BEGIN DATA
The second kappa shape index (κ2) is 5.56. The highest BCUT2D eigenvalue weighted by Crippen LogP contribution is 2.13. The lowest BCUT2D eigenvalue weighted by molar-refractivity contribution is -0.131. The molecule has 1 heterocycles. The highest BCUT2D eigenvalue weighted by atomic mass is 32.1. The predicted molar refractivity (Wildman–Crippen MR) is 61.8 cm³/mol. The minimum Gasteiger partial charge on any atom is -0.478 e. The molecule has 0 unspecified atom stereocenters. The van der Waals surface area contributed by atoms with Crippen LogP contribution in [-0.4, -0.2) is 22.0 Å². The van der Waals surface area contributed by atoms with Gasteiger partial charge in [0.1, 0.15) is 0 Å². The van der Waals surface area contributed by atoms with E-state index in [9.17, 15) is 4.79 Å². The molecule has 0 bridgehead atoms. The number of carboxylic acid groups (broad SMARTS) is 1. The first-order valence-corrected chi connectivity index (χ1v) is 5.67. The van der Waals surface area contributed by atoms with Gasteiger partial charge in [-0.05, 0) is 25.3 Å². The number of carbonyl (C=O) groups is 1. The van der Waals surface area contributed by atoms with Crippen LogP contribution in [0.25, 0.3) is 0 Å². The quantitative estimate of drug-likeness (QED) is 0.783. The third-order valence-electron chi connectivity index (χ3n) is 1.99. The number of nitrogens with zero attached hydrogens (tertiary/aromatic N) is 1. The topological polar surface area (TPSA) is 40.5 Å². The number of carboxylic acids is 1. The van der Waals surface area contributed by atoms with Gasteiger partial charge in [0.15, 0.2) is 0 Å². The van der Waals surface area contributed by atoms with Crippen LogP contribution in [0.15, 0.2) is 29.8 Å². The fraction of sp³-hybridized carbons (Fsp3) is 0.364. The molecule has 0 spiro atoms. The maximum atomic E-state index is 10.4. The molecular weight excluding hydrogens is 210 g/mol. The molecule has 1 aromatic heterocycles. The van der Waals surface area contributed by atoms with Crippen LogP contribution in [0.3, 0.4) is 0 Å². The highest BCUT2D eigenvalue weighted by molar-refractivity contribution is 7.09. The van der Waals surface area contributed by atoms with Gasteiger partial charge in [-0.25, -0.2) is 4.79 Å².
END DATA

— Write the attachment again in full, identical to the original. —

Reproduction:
The second kappa shape index (κ2) is 5.56. The highest BCUT2D eigenvalue weighted by Crippen LogP contribution is 2.13. The lowest BCUT2D eigenvalue weighted by molar-refractivity contribution is -0.131. The molecule has 1 heterocycles. The highest BCUT2D eigenvalue weighted by atomic mass is 32.1. The predicted molar refractivity (Wildman–Crippen MR) is 61.8 cm³/mol. The minimum Gasteiger partial charge on any atom is -0.478 e. The molecule has 0 unspecified atom stereocenters. The van der Waals surface area contributed by atoms with Crippen LogP contribution in [-0.4, -0.2) is 22.0 Å². The van der Waals surface area contributed by atoms with Gasteiger partial charge in [0.1, 0.15) is 0 Å². The van der Waals surface area contributed by atoms with E-state index in [9.17, 15) is 4.79 Å². The molecule has 0 bridgehead atoms. The number of carboxylic acid groups (broad SMARTS) is 1. The first-order valence-corrected chi connectivity index (χ1v) is 5.67. The van der Waals surface area contributed by atoms with Gasteiger partial charge in [-0.05, 0) is 25.3 Å². The number of carbonyl (C=O) groups is 1. The van der Waals surface area contributed by atoms with Crippen LogP contribution in [0.25, 0.3) is 0 Å². The quantitative estimate of drug-likeness (QED) is 0.783. The third-order valence-electron chi connectivity index (χ3n) is 1.99. The number of nitrogens with zero attached hydrogens (tertiary/aromatic N) is 1. The topological polar surface area (TPSA) is 40.5 Å². The number of carboxylic acids is 1. The van der Waals surface area contributed by atoms with Gasteiger partial charge in [0.15, 0.2) is 0 Å². The van der Waals surface area contributed by atoms with Crippen LogP contribution in [0.15, 0.2) is 29.8 Å². The fraction of sp³-hybridized carbons (Fsp3) is 0.364. The molecule has 0 spiro atoms. The maximum atomic E-state index is 10.4. The molecular weight excluding hydrogens is 210 g/mol. The molecule has 1 aromatic heterocycles. The van der Waals surface area contributed by atoms with Crippen LogP contribution in [0.3, 0.4) is 0 Å². The highest BCUT2D eigenvalue weighted by molar-refractivity contribution is 7.09. The van der Waals surface area contributed by atoms with Gasteiger partial charge in [-0.25, -0.2) is 4.79 Å².